The Jungle Books, part 2

We saw the new, live-action The Jungle Book over the weekend. Actually, I saw it about one and a half times, but I think I’ll save that for a whole ‘nother post. So, instead of an anecdote that segues into the review, we’ll just hit the ground running (much like Mowgli).

Disney’s The Jungle Book is a superb blend of their 1967 animated classic and Rudyard Kipling’s original stories. I don’t know whether the credit for that should go to director Jon Favreau or screenwriter Justin Marks, but there’s plenty of kudos to go around. This newest film draws upon Disney’s earlier Jungle Book for the characterizations and the plot. Mowgli, threatened by the tiger Shere Khan, is being escorted out of his jungle home by Bagheera, during which journey he meets Kaa (who hypnotizes him), Baloo (who befriends him), and King Louie (who wants something from him). The rest of the bits that add detail to the story or flesh out the world, however, — the Peace Rock and the Water Truce, Ikki the Hedgehog, and even the scars and scrapes on Mowgli’s body from growing up in a jungle playing with wolves — are all drawn from Kipling’s tales.

The first time I attempted to watch the movie, I found myself nonplussed at how it was borrowing so heavily from both sources without capturing the (very different) essences of either. A lot of that attitude probably had something to do with the fact that I was often distracted from what was happening on the screen and, indeed, spent a lot of time out of the theater entirely. When I had the opportunity to see it again without having to divide my attention, I not only enjoyed it much more but also gained an appreciation for how the filmmakers gave a new tone and depth to the Disney version of this story simply by incorporating elements from Kipling’s writing.

Although the story may be from the animated film and the world it takes place in is from Kipling’s books, the main character who moves through both is a Mowgli unique to this version. This Mowgli is a boy who has been raised by wolves but can’t shake his tool-using, problem-solving human nature. This use of “tricks” separates him from the rest of the jungle inhabitants even more than his relative lack of speed, strength, or agility. This is a Mowgli who has more self-doubt than Kipling’s protagonist but grows to become more active and confident than the boy we see in the animated feature. In the cartoon version, Mowgli is [SPOILER] enticed into the man-village when he first lays eyes on a female of his species while Kipling’s Mowgli [SPOILER] largely rejects the ways of men until he is much older. The Mowgli we have here takes a third way by [SPOILER] staying in the jungle but embracing the human qualities that make him unique.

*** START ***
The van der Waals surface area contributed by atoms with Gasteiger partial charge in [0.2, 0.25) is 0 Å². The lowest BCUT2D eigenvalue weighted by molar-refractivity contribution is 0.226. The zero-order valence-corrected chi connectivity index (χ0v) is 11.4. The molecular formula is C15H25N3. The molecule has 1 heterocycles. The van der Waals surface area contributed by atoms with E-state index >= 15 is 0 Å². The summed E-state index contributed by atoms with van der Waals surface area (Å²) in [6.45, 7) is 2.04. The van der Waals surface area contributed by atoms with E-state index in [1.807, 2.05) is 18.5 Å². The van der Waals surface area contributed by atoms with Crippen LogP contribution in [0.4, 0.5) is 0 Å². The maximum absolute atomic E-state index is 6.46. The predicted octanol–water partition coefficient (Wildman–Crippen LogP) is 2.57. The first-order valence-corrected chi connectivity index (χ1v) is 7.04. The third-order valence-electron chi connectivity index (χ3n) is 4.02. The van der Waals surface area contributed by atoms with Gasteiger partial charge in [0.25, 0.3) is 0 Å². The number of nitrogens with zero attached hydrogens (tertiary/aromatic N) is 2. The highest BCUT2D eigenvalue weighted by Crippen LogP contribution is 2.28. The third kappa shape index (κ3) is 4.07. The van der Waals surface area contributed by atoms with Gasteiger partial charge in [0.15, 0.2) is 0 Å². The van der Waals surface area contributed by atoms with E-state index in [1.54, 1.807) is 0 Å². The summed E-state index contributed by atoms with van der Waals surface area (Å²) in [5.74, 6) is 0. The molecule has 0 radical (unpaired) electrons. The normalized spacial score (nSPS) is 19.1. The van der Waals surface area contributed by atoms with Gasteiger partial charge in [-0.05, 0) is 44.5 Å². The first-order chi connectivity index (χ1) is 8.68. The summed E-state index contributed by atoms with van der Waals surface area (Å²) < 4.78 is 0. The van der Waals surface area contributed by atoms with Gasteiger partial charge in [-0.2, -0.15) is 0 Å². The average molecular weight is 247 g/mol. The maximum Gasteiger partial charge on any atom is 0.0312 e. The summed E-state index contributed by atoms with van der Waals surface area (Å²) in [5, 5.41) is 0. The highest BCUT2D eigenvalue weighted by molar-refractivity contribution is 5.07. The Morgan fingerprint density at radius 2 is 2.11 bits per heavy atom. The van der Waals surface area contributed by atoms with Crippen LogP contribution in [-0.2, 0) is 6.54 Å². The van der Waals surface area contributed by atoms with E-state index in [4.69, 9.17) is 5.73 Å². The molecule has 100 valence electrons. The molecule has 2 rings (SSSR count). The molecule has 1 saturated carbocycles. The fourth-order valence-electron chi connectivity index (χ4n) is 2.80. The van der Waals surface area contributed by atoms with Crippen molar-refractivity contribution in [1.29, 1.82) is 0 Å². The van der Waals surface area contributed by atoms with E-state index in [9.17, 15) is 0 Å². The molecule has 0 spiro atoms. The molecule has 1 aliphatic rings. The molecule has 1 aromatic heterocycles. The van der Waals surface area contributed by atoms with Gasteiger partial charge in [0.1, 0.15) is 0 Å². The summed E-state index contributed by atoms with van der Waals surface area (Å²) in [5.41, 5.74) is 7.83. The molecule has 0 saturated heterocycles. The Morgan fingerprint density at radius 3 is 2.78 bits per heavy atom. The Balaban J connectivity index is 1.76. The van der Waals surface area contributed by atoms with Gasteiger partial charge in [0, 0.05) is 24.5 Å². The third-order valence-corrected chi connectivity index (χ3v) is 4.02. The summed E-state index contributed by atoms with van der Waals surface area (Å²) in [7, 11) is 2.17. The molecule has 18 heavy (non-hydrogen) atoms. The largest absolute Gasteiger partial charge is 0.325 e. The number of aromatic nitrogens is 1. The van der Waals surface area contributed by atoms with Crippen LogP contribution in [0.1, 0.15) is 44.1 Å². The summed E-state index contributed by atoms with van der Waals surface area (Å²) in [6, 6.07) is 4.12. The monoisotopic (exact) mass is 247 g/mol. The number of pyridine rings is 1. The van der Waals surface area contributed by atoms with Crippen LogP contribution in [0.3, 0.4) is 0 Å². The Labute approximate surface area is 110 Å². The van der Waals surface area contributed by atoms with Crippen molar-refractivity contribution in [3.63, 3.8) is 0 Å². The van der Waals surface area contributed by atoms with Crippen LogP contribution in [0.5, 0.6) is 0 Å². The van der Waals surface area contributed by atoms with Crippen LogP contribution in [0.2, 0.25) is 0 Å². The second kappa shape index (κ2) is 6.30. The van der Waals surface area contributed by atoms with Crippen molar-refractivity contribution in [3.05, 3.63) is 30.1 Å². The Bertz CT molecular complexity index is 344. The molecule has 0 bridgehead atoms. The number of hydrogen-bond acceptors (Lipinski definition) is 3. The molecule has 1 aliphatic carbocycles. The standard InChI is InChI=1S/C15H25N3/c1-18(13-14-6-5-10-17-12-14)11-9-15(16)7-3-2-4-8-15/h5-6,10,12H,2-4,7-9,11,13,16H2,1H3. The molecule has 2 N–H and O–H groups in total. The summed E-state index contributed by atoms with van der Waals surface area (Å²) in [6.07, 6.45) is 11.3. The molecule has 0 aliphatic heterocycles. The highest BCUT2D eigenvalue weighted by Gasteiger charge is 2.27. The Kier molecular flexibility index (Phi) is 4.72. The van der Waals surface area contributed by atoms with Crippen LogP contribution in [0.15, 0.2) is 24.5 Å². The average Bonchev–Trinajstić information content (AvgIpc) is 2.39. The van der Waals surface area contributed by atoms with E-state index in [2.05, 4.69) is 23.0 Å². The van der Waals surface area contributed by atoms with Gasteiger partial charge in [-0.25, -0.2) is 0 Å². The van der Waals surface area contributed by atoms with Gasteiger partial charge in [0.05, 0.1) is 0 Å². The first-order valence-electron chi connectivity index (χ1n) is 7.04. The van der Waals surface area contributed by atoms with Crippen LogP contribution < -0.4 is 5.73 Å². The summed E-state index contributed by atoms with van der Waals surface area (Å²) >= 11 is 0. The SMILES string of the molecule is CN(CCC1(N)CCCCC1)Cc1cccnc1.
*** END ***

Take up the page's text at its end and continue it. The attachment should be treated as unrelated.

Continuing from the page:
And I have to say that the kid who played Mowgli in this new movie deserves an Oscar. I’m not saying he’s Lawrence Olivier, but there isn’t a single moment that he doesn’t sell the idea of being in the jungle, conversing with animals. I’m pretty sure at no point during filming did Neel Sethi, the actor, actually exchange lines with a real talking bear but you’d never know it from watching him.

I’m sorry to say that I was less happy with Baloo’s performance. I’m fond of Bill Murray as an actor, so I’ll toss out the idea that maybe the problem wasn’t his delivery of the dialog as much as the CGI bear’s inability to capture some essential element of his expression or mannerisms or a twinkle in his eye. However, Bill’s acting has gotten a lot more subtle and reigned in than it was back in the days of Stripes and Ghostbusters… Whatever the reason for it, I just could not warm up to his stammering, uncertain Baloo. Phil Harris gave us a Baloo who was boisterous, jovial, and as full of life as he was easy going. Murray’s Baloo is just a little too sleepy for me.

The one bright exception is his rendition of “The Bare Necessities.” His performance of the song is so much livelier than his delivery of Baloo’s spoken dialog that I had to triple-check that it was actually Bill Murray who sang it.

The songs surprised me, though. The world of the film may have talking animals, but it didn’t feel like a world that naturally has musical numbers. It’s easy to let it get away with “The Bare Necessities”; you can buy that Baloo’s the kind of bear who sings and it works in that sequence. When Christopher Walken’s King Louie breaks into “I Wan’na Be Like You,” however, my suspension of disbelief suffered a bad sprain. Walken does a fine job with the song, make no mistake. But his King Louie is in the middle of putting some serious, Vito Corleone-style pressure on Mowgli, and as good as the song is, it only serves to pull you out of the scene. Strangely, Kaa’s “Trust In Me” (which gets the “Most Improved” award for the soundtrack) could have been included more organically than any of the other musical numbers but instead only plays over part of the closing credits.

These are minor complaints, in truth. The film is fun, exciting, and even moving at times (I found I had something in my eye during the scene where Mowgli says good-bye to Mother Wolf). Although there were scary parts, RU and MeToo both proclaimed it to be good. The Wife and Granma Cake agreed.

I’m pleased to say that, as with Cinderella, Disney has succeeded in crafting a terrific live-action update. It works because it is heavily steeped in the source material while adding depth and vividness. You and your kids should go see it.